' " "" injurious, but a
, -a Quantity swallowed kis at once
forefinger would instantly cause death.
Pure ammonia If inhaled would
cause death almost as quickly as prus
slc acid.
When n carboy of nitric acid Is bro
ken some one has to suffer. It will
burn wood, cat through Iron plates and
, destroy whatever it touches. Such an
hn nnlrl tn nrnni. Itoolf htr sotHnrr Hl-o
""- '" " "" --' """ "'"
nnfl r"our meD volunteered to put out
the Are In tbe acid room Tbey suc
ceeded and came out all right. Five
hours later all were dead.
Helping the Physicians.
Traveling In tbe train with my
friend the doctor, writes a correspond
ent in the Manchester Guardian. 1 ob
served a fellow passenger earnestly
my statement. "Quite the contrary,"
Bald he. "The first part has brought
me nineteen cases of imaginary ap
pendicitis nud I anticipate bronchitis
and Brlght's disease of a similar mild
type will be prevalent among my pa
tients when part B Is issued, with all
the more easily pronounced ailments
to follow as tbe publication goes on."
Separated In Death.
It seems a strange Irony of fate that
Elizabeth Browning, tbe most devoted
of wives, should be separated In death
from her spouse. Though Robert
Browning died in J'enlce.. be was
burled between Cowley aud Chaucer
In Westminster abbey, while that sweet
mind that gave to a grateful public
tho "Sonnets from the Portuguese" en
Joys its last sleep at the cemetery In
Florence. Baltimore American.
A passage In Polyblus has been clt-
ed to'provo that Hannibal wore a wig.
Wigs were probably invented about
tho time of tbe first Homan emperors,
for we are told that Otho nad a scalp
of fine leather with locks pf hair upon
It so well arranged as to seem natural,
Sadly Mixed.
'These potatoes taste strongly ot
gasoline, my dear. What recipe did
you use?"
"I must have got my recipes mix
ed," answered the young wife after
some reflection, "and used tbe one for
cleaning velvet" Exchange.
How She Knew.
"M-my dear," said tbe muddled cltl
en, "1 'sure you I wouldn't been s'late,
but footpad stopped me."
"And you were so scared your tongue
clove to tbe roof of your mouth."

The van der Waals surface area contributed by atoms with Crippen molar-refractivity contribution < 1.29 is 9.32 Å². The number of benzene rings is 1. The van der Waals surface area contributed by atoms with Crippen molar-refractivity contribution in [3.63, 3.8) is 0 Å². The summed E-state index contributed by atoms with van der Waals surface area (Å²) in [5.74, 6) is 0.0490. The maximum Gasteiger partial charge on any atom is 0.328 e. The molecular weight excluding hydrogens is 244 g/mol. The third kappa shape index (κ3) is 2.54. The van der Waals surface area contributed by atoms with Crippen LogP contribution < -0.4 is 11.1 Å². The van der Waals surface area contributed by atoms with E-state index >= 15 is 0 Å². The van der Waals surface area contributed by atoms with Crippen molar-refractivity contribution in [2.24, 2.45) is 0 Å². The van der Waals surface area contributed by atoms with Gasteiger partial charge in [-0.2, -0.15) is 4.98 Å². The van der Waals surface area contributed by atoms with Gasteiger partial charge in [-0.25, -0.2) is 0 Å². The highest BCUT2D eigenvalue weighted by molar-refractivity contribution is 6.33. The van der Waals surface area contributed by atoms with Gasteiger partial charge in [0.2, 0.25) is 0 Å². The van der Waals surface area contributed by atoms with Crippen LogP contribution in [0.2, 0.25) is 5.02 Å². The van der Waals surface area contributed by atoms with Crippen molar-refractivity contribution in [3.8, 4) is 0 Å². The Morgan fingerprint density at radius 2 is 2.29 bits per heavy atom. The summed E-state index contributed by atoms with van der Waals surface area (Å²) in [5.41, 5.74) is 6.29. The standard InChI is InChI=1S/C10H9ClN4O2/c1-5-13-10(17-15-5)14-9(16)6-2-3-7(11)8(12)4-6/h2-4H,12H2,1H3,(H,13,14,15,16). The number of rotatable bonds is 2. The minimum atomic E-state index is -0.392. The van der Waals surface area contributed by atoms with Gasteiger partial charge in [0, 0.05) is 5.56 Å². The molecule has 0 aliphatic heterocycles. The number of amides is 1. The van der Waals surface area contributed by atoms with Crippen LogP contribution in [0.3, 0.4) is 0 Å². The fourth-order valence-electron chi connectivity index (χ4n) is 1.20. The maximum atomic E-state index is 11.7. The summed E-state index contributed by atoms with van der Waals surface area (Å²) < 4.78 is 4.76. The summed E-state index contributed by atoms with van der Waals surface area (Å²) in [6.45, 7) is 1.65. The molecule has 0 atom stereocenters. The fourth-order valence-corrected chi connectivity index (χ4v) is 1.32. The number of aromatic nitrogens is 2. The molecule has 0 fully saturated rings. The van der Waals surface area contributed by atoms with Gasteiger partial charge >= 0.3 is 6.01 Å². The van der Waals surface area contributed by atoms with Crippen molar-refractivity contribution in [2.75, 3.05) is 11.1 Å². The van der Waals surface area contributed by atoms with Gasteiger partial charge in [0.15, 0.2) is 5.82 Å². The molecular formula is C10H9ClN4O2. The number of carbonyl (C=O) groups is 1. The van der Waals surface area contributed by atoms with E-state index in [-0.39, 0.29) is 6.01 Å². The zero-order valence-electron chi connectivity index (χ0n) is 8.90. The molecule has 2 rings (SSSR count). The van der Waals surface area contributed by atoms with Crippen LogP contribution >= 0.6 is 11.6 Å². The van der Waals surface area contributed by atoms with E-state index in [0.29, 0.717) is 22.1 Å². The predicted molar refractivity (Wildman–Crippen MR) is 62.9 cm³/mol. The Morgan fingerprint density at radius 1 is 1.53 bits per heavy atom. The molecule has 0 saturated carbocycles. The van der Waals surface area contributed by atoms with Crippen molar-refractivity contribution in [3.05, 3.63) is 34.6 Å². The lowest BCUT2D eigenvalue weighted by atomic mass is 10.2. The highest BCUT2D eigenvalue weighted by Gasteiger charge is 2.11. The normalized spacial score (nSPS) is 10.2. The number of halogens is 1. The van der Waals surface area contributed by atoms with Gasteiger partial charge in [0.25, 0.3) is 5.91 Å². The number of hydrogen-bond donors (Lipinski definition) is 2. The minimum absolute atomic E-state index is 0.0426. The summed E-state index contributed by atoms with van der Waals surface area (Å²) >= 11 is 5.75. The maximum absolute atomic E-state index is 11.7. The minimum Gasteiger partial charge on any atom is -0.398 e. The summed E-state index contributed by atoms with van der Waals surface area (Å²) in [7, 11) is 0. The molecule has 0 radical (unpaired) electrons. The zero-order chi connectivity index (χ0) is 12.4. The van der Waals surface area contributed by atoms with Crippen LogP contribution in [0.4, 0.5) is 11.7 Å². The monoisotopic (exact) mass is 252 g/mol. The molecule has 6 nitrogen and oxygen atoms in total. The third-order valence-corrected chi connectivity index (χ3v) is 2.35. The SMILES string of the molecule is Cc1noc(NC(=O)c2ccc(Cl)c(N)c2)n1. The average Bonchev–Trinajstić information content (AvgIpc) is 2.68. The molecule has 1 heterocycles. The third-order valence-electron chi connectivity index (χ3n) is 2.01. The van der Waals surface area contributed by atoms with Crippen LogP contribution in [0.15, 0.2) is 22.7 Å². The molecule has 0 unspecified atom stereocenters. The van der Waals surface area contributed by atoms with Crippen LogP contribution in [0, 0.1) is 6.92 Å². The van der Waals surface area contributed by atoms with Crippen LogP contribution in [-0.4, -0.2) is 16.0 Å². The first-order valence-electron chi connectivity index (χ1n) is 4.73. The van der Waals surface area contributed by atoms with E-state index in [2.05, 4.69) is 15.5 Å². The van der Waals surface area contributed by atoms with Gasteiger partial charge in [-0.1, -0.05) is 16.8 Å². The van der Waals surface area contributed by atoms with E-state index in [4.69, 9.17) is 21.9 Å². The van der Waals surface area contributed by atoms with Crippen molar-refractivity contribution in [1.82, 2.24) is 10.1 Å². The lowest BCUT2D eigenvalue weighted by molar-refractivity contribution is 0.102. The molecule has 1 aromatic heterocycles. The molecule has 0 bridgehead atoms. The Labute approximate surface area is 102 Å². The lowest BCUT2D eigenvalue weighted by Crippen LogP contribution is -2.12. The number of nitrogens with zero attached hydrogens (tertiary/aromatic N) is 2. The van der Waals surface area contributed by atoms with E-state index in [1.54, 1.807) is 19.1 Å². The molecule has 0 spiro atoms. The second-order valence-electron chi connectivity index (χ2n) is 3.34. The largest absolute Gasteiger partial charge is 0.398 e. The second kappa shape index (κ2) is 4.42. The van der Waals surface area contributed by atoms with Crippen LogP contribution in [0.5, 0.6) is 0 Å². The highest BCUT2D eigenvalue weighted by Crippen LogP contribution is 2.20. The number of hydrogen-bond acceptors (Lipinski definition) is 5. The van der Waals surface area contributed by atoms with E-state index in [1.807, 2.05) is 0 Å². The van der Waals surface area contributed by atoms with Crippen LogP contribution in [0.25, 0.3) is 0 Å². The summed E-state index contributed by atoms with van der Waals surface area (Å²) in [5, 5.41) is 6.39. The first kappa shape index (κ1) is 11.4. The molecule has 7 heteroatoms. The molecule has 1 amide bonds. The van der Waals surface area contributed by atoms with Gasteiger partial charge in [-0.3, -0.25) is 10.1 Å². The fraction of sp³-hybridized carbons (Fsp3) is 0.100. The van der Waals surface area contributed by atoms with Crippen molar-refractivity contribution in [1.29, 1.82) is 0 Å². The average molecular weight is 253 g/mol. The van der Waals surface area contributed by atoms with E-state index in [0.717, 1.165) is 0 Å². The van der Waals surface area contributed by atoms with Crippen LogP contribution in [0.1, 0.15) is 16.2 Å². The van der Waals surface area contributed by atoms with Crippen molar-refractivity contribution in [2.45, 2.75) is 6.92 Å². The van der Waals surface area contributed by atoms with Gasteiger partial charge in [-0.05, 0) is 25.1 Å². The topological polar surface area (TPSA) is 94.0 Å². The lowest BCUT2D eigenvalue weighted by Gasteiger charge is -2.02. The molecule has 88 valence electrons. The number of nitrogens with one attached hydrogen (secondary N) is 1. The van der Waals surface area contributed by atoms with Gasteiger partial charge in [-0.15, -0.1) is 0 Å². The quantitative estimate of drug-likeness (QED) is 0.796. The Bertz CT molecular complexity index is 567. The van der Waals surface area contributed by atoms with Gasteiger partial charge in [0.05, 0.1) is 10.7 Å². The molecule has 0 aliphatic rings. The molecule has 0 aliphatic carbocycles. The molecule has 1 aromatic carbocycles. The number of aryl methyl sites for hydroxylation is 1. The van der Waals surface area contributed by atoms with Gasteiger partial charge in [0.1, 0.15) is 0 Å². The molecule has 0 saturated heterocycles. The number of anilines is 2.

"How'd yon know tnatV"
"1 smell the clove." Chicago News.
Ita Picturesque Scenery "Far Surpasses
That ot the Rhine.
Tile Hudson river Is tery lemurkable
i In scleral respects. In the llrst plnce.
fut l.'iij mile-' ol its length It Is not u
true river hut n (lord. I- rum Albany
to the ocean its luck bottom, with the
exception of n few Islands, is below
sen level. How far below, It Is not
nccurntely known Opimslte Storm
King mountain cugtiieei bored a thou
sand feel down into the dirt n ml suud
that fill the gorije nuclei the water nnd
did not find lock bottom. The shore
line at Albany Is at practically the
same elevation as the shore line at
New York, ami the tide rises nt Albany
two nud eight-tenths feet. The up
wind nnd downward flowing of the
tide, of which Hudson took advantage
In his voyage, had long been noticed
by the Indians, who spoke of the river
with wonder ns the stream that llowed
both ways,
Tile river Is unsurpassed for Its great
nnturnl beauty. The distinguished
(Jerman surgeon. Or. Adolpb Lorenz.
in 1002 declared It more beautiful than
the Itlilne. which depends on the
rustles on Its hanks for its main charm
Primarily, the beauty or the Hudson
Is due to the extraordinary range of
its geological history. From Its source
to the sen It is nn epitome of creation
It rises In the Adirondack mountains,
which tower to n great height. The
famous Highlands of the Hudson, be
tween which Hudson sailed 300 years
ago, are of the same Archnean rocks